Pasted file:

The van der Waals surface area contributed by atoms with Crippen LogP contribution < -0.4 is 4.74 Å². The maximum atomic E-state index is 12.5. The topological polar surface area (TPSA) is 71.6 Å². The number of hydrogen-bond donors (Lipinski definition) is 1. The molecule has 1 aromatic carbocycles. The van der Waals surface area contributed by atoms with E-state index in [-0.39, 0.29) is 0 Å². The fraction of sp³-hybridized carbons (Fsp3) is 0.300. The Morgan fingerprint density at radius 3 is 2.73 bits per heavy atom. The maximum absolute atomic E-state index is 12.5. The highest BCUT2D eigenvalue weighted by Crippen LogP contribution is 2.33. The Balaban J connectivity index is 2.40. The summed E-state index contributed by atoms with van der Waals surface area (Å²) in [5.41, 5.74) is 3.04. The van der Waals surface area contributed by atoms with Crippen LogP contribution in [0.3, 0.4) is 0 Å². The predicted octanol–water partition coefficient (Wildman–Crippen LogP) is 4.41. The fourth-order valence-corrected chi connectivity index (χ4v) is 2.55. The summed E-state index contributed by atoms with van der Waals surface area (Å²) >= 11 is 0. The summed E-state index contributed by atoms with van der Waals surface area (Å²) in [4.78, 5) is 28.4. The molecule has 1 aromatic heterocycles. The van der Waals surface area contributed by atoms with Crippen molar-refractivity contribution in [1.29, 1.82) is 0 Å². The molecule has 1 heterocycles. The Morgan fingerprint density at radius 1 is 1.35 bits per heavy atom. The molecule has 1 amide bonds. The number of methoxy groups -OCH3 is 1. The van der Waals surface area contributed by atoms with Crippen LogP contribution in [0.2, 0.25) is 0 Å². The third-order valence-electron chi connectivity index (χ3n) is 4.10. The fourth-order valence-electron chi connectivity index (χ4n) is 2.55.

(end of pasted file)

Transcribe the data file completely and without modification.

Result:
The van der Waals surface area contributed by atoms with Crippen LogP contribution < -0.4 is 4.74 Å². The maximum atomic E-state index is 12.5. The topological polar surface area (TPSA) is 71.6 Å². The number of hydrogen-bond donors (Lipinski definition) is 1. The molecule has 1 aromatic carbocycles. The van der Waals surface area contributed by atoms with E-state index in [-0.39, 0.29) is 0 Å². The fraction of sp³-hybridized carbons (Fsp3) is 0.300. The Morgan fingerprint density at radius 3 is 2.73 bits per heavy atom. The maximum absolute atomic E-state index is 12.5. The highest BCUT2D eigenvalue weighted by Crippen LogP contribution is 2.33. The Balaban J connectivity index is 2.40. The summed E-state index contributed by atoms with van der Waals surface area (Å²) in [5.41, 5.74) is 3.04. The van der Waals surface area contributed by atoms with Crippen LogP contribution in [0.3, 0.4) is 0 Å². The predicted octanol–water partition coefficient (Wildman–Crippen LogP) is 4.41. The fourth-order valence-corrected chi connectivity index (χ4v) is 2.55. The summed E-state index contributed by atoms with van der Waals surface area (Å²) >= 11 is 0. The summed E-state index contributed by atoms with van der Waals surface area (Å²) in [4.78, 5) is 28.4. The molecule has 1 aromatic heterocycles. The van der Waals surface area contributed by atoms with Crippen molar-refractivity contribution in [1.29, 1.82) is 0 Å². The molecule has 1 heterocycles. The Morgan fingerprint density at radius 1 is 1.35 bits per heavy atom. The molecule has 1 amide bonds. The number of methoxy groups -OCH3 is 1. The van der Waals surface area contributed by atoms with Crippen LogP contribution in [0.2, 0.25) is 0 Å². The third-order valence-electron chi connectivity index (χ3n) is 4.10. The fourth-order valence-electron chi connectivity index (χ4n) is 2.55.